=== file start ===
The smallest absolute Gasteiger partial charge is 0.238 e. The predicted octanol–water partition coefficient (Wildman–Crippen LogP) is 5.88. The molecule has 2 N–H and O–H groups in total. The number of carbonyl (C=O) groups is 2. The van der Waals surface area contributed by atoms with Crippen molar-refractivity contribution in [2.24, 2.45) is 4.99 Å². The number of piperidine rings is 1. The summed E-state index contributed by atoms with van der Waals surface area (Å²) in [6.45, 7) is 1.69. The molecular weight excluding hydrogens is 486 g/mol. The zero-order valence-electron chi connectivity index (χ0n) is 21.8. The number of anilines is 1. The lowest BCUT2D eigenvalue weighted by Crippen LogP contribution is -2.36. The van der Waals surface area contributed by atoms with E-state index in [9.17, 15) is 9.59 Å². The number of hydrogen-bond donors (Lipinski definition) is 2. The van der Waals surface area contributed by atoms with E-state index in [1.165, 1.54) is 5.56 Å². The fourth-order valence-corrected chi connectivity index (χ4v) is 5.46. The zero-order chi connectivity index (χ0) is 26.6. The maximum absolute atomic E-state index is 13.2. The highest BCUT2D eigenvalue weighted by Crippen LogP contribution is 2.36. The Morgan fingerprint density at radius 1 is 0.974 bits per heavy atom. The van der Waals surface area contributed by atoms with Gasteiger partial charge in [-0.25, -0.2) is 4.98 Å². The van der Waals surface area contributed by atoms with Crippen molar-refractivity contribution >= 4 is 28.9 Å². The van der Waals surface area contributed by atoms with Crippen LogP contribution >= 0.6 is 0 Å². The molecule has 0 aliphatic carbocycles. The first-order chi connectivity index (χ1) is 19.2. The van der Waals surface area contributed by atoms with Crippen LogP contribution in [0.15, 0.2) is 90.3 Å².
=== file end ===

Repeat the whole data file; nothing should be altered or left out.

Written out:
The smallest absolute Gasteiger partial charge is 0.238 e. The predicted octanol–water partition coefficient (Wildman–Crippen LogP) is 5.88. The molecule has 2 N–H and O–H groups in total. The number of carbonyl (C=O) groups is 2. The van der Waals surface area contributed by atoms with Crippen molar-refractivity contribution in [2.24, 2.45) is 4.99 Å². The number of piperidine rings is 1. The summed E-state index contributed by atoms with van der Waals surface area (Å²) in [6.45, 7) is 1.69. The molecular weight excluding hydrogens is 486 g/mol. The zero-order valence-electron chi connectivity index (χ0n) is 21.8. The number of anilines is 1. The lowest BCUT2D eigenvalue weighted by Crippen LogP contribution is -2.36. The van der Waals surface area contributed by atoms with E-state index in [9.17, 15) is 9.59 Å². The number of hydrogen-bond donors (Lipinski definition) is 2. The van der Waals surface area contributed by atoms with E-state index in [1.165, 1.54) is 5.56 Å². The fourth-order valence-corrected chi connectivity index (χ4v) is 5.46. The zero-order chi connectivity index (χ0) is 26.6. The maximum absolute atomic E-state index is 13.2. The highest BCUT2D eigenvalue weighted by Crippen LogP contribution is 2.36. The Morgan fingerprint density at radius 1 is 0.974 bits per heavy atom. The van der Waals surface area contributed by atoms with Gasteiger partial charge in [-0.25, -0.2) is 4.98 Å². The van der Waals surface area contributed by atoms with Crippen molar-refractivity contribution >= 4 is 28.9 Å². The van der Waals surface area contributed by atoms with Crippen LogP contribution >= 0.6 is 0 Å². The molecule has 0 aliphatic carbocycles. The first-order chi connectivity index (χ1) is 19.2. The van der Waals surface area contributed by atoms with Crippen LogP contribution in [0.15, 0.2) is 90.3 Å².